7 Facts on Artificial Intelligence and Machine Learning for Cybersecurity
“Artificial Intelligence has been inserted into our lives in different ways, without us noticing it,” said former US President Barack Obama in an interview. In truth, we use intelligent services and products on a daily basis. Learning algorithms drive cars and planes; help us find information, fight online fraud, money laundering, and much more.
However, conversations around Artificial Intelligence (AI) reveal that general opinion still considers it a potentially dangerous “super-intelligence”, which could one day end up turning against humanity. Many other erroneous beliefs challenge the perception of “benevolent Artificial Intelligence”.
Here are some of the received ideas, and the truth behind these.
1. Machine Learning is a new technology
Machine Learning is nothing new. The first algorithm was written in the 1970s and by the 1990s the use of algorithms to make predictions was applied to data mining, adaptive software, Internet applications and language learning. With the advent of Big Data and the provision of sufficient computing power, new advances have emerged in areas such as supervised and unsupervised learning. In the domain of cybersecurity, some leading-edge publishers have been using automatic learning algorithms for a little less than ten years.
2. Artificial Intelligence = Machine Learning?
Although these terms are used interchangeably – they are indeed closely related in many applications on the market – Machine Learning and Artificial Intelligence have subtle differences. Artificial intelligence is a subdomain of computer science that designs intelligent machines, while Machine Learning is a subset of Artificial Intelligence and is typically associated with statistics, data mining, and predictive analysis. In other words, Machine Learning is the actual implementation of methods (algorithms) that support Artificial Intelligence.
3. Machine Learning consists only of synthesizing data
In the area of cybersecurity, this technology helps analysts to scan thousands of malicious files each day, in order to correctly and quickly answer the usual question: “is the file healthy or malicious?”
For example, if one million files need to be scanned, samples can be divided into smaller groups (called clusters) within which each file is similar to the others. Then, a security analyst examines a file in each cluster and applies the results to all files. However, its value is reflected in its applicability to many areas such as malicious URL detection, identification of advanced persistent threats (APT), detection of network event anomalies, and spam filtering between other.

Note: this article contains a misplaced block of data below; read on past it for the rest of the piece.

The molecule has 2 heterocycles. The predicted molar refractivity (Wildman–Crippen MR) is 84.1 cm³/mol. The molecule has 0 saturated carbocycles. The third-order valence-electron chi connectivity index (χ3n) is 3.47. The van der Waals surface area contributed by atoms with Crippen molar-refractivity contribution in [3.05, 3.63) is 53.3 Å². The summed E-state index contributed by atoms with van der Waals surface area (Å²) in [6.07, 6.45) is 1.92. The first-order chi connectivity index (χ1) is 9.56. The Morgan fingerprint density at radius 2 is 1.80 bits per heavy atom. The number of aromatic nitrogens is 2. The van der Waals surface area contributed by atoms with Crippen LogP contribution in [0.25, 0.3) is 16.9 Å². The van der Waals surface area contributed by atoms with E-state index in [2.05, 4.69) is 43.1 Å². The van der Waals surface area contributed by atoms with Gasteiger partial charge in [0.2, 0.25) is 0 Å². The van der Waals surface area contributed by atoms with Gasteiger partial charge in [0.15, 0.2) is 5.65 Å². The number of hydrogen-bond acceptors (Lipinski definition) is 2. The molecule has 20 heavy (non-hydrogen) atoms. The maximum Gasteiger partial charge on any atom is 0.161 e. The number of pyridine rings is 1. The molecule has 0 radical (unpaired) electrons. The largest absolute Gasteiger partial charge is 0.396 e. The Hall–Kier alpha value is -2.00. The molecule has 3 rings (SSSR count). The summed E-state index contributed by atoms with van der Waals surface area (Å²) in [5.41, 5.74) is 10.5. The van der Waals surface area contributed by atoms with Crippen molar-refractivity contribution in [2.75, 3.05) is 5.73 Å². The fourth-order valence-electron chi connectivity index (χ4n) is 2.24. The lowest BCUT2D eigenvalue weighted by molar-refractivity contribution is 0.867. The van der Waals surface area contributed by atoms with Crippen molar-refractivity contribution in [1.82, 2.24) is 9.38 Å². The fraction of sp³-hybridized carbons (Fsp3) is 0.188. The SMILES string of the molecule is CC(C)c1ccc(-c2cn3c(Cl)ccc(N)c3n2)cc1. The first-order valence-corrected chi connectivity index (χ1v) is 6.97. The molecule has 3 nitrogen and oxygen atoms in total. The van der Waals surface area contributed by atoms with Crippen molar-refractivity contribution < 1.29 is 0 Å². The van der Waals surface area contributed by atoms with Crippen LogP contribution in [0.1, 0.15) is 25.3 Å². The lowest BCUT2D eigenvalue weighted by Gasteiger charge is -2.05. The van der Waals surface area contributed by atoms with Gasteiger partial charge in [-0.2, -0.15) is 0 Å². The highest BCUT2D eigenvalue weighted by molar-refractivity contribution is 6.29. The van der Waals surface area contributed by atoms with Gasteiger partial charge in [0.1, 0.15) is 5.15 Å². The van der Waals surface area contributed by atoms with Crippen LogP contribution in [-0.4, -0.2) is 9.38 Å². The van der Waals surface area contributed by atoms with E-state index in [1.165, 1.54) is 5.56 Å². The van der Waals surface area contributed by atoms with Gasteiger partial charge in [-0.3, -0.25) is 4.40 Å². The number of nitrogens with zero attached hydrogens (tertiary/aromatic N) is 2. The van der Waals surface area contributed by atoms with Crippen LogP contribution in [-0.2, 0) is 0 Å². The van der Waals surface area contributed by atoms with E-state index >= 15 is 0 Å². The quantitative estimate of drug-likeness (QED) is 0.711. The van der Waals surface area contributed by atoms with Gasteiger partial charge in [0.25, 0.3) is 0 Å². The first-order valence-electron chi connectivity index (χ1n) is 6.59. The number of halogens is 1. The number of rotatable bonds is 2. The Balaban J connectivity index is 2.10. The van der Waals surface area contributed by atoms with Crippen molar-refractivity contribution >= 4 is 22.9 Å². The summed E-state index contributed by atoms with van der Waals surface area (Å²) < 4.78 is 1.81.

4. Machine Learning replaces traditional anti-malware technologies
Unfortunately, this scenario is not realistic. No single technology has yet proven effective in combating the full spectrum of malware samples. The algorithms complement each other, as well as traditional heuristic detection and detection using malware signature databases to ensure the highest detection rate possible. Perceptrons , Neural Networks , Centroids , Binary Decision Tree and Deep Learning , each of these algorithms plays a specific role.
Some are specialized in particular malware families, others focus on new malicious files, and others are designed to minimize the number of false positives.
Machine Learning is not a panacea. A single technology will not solve all the problems, but several technologies, combined can solve the majority of them. By working together, they are able to ensure a high level of detection of new unknown threats.
5. Machine Learning is unable to predict unprecedented events
On the contrary, Machine Learning can detect “zero-day” malware with a high degree of accuracy. The fundamental principle of Machine Learning is to recognize the patterns emerging from past experiences and to make predictions based on these patterns. This means that security solutions can respond more quickly to new unknown cyber threats than automated cyber-attack detection systems, used today. The technology has also been adapted to combat sophisticated attacks such as APT, whose authors scrupulously ensure that they remain undetectable as long as possible.
6. Artificial Intelligence will take our jobs
There has long been speculation about the adverse consequences that could arise if computers were to become more intelligent than humans, and the recent media buzz about autonomous machines and technologies has begun to create fears and anxieties about job preservation. In 2013, an Oxford study estimated that 47% of jobs in the United States were “risky” to be automated over the next 20 years. This change is already under way, albeit on a smaller scale. It has been some time since companies like Amazon began to automate their warehouses, resulting in a reduction in the low-skilled workforce.
7. No one needs human security experts anymore
By reducing the boundary between man and machine, Machine Learning is a formidable cyber-weapon, but it cannot bear the burden of fighting cyber threats. Automatic learning algorithms can generate false positives and the expertise of a human being is required to reprogram these algorithms with correct data.
A low number of false positives is critical because detecting a clean file as malware can render programs and operating systems unusable. In order to achieve the best results, cybersecurity machines and experts must work together.